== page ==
Photo by John F. Russell
The Steamboat Lake Snow Club is trying to raise funds for a new groomer during its Snow Carnival, which will be held Feb. 19. Billy Dines, who has been driving the snowcats in North Routt for nearly two decades, stands on the snowcat that is being used to groom trails in the area.
- Saturday, February 19, 2011, 10 a.m.
- Steamboat Lake, See Description For Location, Steamboat Springs
Steamboat Springs While many Routt County residents are hunkering down at home on frigid winter nights, Billy Dines often is just starting his work shift and driving slowly through the North Routt backcountry under the moon, grooming trails for skiers and snowmobilers in a lumbering PistenBully snowcat.
He goes out several nights a week, starting after dark. He grooms until the night’s job is done — some trips take four hours, others much longer.
Dines covers 147 miles of trails, ranging from the Sand Mountain area to the Wyoming border to Big Red Park and around Steamboat Lake.
He’s been doing it for about 20 years.
“We call it ‘Billy and the Bully,’” North Routt resident Barbara McNary joked.
But the Bully is getting old.
In an effort to raise funds for a new trail groomer, the Steamboat Lake Snow Club is hosting a winter carnival of its own — Snow Carnival — Feb. 19 at Steamboat Lake State Park, Steamboat Lake Outfitters and on trails across North Routt. The daylong event includes a “Poker Run” for skiers and snowmobilers in which participants pick up playing cards at checkpoints along trails and vie for the best poker hand; a variety of races and winter games; a carnival queen contest open to all comers, including male entrants who dress for the occasion; a live auction; food; and music and dancing with the bluegrass band Ragweed. A $20 entry fee covers all events.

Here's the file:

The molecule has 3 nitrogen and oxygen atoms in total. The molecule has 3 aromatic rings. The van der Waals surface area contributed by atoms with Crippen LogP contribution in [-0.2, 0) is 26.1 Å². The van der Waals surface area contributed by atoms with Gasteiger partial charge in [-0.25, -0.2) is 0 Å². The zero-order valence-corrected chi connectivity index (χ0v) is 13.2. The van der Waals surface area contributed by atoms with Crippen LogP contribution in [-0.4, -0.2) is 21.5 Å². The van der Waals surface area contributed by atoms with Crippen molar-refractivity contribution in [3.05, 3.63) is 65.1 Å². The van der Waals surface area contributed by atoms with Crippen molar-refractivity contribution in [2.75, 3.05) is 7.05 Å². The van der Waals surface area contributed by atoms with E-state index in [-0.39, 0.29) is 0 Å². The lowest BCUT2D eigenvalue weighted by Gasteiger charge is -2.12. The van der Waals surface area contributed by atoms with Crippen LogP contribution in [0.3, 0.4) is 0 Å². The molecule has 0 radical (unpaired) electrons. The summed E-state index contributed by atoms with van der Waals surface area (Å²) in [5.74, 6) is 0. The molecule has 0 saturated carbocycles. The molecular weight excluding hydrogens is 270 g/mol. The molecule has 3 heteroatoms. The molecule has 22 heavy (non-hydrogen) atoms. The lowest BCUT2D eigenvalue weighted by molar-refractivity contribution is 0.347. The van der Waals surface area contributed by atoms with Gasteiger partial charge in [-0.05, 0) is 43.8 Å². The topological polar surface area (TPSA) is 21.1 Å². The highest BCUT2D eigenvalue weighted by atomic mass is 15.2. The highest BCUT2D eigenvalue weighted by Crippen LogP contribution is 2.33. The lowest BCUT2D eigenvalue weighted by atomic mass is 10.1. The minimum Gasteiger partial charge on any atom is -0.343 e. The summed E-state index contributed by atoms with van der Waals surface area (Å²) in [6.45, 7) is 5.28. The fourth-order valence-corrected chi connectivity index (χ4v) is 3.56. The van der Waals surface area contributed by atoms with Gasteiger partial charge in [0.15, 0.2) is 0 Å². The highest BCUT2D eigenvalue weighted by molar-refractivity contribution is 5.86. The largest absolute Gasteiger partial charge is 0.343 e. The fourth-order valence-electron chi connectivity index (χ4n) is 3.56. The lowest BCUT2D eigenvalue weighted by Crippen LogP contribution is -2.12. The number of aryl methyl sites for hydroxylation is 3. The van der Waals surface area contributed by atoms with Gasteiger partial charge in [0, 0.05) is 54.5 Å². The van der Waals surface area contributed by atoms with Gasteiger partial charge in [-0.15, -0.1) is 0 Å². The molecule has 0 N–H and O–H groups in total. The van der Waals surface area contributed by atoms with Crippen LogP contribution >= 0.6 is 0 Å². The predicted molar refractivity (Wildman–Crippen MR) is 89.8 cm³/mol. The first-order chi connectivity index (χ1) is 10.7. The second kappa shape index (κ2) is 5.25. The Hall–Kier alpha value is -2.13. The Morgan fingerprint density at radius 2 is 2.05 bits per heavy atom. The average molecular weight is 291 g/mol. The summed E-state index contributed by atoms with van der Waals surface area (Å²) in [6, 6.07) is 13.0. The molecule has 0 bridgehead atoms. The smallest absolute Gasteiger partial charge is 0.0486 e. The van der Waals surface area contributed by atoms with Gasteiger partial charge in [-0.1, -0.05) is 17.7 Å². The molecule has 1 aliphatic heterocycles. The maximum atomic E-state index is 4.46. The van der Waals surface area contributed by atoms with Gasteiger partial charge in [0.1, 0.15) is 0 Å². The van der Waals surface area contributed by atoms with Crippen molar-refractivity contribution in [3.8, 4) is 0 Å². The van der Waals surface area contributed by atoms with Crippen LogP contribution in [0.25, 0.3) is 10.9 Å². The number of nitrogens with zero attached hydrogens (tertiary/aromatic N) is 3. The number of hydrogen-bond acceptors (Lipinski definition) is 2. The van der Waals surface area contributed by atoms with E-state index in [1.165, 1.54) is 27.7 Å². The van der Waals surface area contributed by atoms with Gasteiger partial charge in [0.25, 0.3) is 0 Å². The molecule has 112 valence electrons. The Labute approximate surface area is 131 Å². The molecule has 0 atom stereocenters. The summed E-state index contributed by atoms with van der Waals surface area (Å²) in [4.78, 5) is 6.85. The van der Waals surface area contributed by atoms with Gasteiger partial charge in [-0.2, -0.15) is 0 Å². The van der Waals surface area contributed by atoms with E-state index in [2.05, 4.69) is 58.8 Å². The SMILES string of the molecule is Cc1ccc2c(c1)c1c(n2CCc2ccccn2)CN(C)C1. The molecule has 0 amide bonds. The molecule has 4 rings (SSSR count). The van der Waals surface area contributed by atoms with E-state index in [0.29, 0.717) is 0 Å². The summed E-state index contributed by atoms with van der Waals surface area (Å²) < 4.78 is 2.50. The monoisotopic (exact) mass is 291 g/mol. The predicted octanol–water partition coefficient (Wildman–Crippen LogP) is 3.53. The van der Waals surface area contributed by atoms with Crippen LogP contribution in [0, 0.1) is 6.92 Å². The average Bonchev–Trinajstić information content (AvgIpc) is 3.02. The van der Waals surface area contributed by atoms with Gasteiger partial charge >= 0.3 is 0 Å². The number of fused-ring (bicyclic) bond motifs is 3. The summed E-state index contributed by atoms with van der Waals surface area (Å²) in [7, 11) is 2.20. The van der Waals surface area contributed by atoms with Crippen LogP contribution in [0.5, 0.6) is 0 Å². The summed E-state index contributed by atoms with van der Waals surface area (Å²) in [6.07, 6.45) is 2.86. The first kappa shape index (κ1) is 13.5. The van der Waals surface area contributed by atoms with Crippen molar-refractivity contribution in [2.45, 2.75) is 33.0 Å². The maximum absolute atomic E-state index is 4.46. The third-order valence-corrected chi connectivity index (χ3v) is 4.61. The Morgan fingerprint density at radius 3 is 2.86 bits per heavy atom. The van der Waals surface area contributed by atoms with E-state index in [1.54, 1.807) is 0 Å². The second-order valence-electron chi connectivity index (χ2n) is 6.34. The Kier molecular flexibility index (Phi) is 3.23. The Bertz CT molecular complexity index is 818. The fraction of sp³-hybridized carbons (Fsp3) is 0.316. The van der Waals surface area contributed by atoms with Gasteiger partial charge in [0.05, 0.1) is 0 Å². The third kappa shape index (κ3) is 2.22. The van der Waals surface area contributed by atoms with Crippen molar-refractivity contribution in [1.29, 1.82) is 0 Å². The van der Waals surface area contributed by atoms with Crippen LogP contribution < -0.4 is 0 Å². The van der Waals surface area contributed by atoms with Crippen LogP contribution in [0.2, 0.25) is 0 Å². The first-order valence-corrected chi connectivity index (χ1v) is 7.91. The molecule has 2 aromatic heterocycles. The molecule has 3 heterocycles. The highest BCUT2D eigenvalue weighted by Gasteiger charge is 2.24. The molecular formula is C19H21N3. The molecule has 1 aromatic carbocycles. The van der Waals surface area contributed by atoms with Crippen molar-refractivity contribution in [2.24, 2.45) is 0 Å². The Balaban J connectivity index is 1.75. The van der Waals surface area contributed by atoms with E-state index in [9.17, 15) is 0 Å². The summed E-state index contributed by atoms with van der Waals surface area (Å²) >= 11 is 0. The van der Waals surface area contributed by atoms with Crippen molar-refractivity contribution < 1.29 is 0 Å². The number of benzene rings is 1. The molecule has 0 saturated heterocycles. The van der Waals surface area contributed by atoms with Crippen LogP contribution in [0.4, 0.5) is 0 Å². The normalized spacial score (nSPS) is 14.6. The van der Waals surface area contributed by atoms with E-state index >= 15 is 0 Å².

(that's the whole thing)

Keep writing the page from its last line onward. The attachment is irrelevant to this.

All winter long, there’s no cost to use the trails Dines grooms. Snowmobilers can purchase their registration for about $30 at the Steamboat Lake State Park visitors center where parking costs $7 a day. But otherwise, the trails are free.
McNary, the Snow Club’s fundraiser, said 31 members pay a $35 membership fee that goes toward paying Dines and maintaining the groomer. Those fees don’t go very far, she said. The club also receives some funding from other events, such as the annual North Routt Coureur des Bois cross-country ski race, dinners and auctions.
McNary and other organizers hope Snow Carnival can put a dent in the $125,000 or so needed for a new groomer — that’s half the machine’s cost, she said. State grants could pay the other half if the Snow Club can provide matching funds.
“I’d be ecstatic if we got $10,000,” McNary said Thursday about the carnival.
The event also could revive an old tradition. McNary said some longtime North Routt ranchers remember days when the area would hold its own winter celebration, separate from the annual Steamboat Springs Winter Carnival that’s under way this week.
Dave Marshall was skiing near Steamboat Lake on Thursday with his wife, Dagmar. He’ll be judging the carnival queen contest and said the Snow Carnival sounds like a nice way to raise funds for a needy cause.
“Everyone’s very happy to come up and jump on skis and snowmobiles, but there’s a lot of work going on,” Marshall said. “Hopefully a lot of people will come up and contribute.”
— To reach Mike Lawrence, call 970-871-4233 or e-mail mlawrence@SteamboatToday.com